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Published in Print: November 8, 2000, as Chicago Parents Get Report Cards On Involvement

Chicago Parents Get Report Cards On Involvement

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Celia Martinez got a surprise last week when she picked up her son's report card: She received one of her own.

As part of an experiment here to prod parents into being more involved in their children's education, Ms. Martinez received a "Parental Involvement Report Card" that appraises how often moms and dads read to their children, check their homework, and get them to school on time, among other tasks.

Thirty Chicago public schools agreed to hand out the parent report cards along with student grades last week, in an effort led by United Neighborhood Organizations of Chicago. The nonprofit community-advocacy group works primarily with Hispanic residents.

For the inaugural report cards, parents were supposed to grade themselves and then review the marks with their children's teachers. In future grading periods, teachers will issue the grades. While schools nationwide are looking for innovative ways to reach out and involve parents— especially in poor urban communities that often have large immigrant populations—grading them is practically unheard of.

But Juan Rangel, the executive director of UNO, says parents are ready to be judged. "We believe that parents are willing to be held accountable, because it's in the best interests of their children," he said. "We need to stop making excuses as to why parents can't be involved with their children."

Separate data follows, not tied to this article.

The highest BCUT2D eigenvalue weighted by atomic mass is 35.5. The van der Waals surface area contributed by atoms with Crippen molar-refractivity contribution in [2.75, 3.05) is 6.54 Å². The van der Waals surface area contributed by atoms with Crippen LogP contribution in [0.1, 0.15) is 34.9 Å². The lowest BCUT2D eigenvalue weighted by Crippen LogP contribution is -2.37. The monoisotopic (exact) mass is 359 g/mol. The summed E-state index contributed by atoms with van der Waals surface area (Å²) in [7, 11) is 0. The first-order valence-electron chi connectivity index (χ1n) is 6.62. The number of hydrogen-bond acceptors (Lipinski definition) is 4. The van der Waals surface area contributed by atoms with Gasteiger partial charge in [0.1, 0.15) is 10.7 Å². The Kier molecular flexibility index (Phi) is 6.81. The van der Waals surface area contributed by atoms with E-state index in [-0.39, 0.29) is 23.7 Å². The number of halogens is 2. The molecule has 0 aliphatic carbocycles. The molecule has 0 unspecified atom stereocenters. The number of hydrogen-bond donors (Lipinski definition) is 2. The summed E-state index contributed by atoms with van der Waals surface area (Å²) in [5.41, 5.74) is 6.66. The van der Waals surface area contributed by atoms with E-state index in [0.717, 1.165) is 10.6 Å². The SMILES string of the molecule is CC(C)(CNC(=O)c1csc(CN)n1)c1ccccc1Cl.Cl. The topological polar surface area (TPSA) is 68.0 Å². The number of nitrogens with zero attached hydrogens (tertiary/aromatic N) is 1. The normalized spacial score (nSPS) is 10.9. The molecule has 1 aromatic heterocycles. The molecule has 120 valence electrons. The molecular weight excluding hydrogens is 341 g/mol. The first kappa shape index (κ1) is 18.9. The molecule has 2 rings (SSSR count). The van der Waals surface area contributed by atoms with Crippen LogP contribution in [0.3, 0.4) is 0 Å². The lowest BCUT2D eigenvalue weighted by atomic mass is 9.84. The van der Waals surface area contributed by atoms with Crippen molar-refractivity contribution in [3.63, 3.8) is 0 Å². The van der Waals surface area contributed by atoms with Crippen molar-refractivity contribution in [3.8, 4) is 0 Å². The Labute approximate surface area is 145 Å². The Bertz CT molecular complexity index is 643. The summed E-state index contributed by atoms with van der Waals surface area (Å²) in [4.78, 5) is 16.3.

Alienating Parents?

The report cards go further toward holding parents accountable for their children's achievement than a 23-point "parent's checklist" distributed last week by the 430,000-student Chicago district.

It's unclear how many schools handed out the ungraded, optional checklist, although district officials put the number at around 200, or about one-third of the city's public schools.

One thing is clear, however: Among some parent-advocacy groups, the idea of a checklist is far less controversial than the idea of issuing parent report cards.

"A checklist parents can keep is OK," said Sue Ferguson, the chairwoman of the National Coalition for Parental Involvement in Education, a Fairfax, Va.-based umbrella organization of parent groups. "To actually get a grade, and have the teachers put in the difficult position of making the decisions, is definitely an alienating issue."

But at the 800-student Octavio Paz Charter School, Ms. Martinez took the report card in stride, calling it "what we need these days" to get parents involved.

She took the grading process seriously, giving herself high marks in most subjects. Her lowest mark was a C was for participation in school activities.

When her son's 2nd grade teacher looked at the grade, she gave Ms. Martinez an A, saying she did a great job of attending conferences and other school functions.

"I was thinking bake sales, or something bigger," Ms. Martinez explained of how she had graded herself.

Teachers at Octavio Paz, which is an independent, K-8 public charter school run by UNO, were not always sure what to do with the report cards, though. While some gave them to parents to return later, others graded the parents on the spot.

Teresa Burciaga and Uriel Sanchez looked a bit solemn after being given low grades for checking their 4th grade son's homework.

"We got two Ds," Mr. Sanchez said. "It's important to know. We need to do a better job checking his homework."

Ms. Burciaga, who speaks Spanish, pointed out that she doesn't always understand what it is that her son is supposed to do for his homework.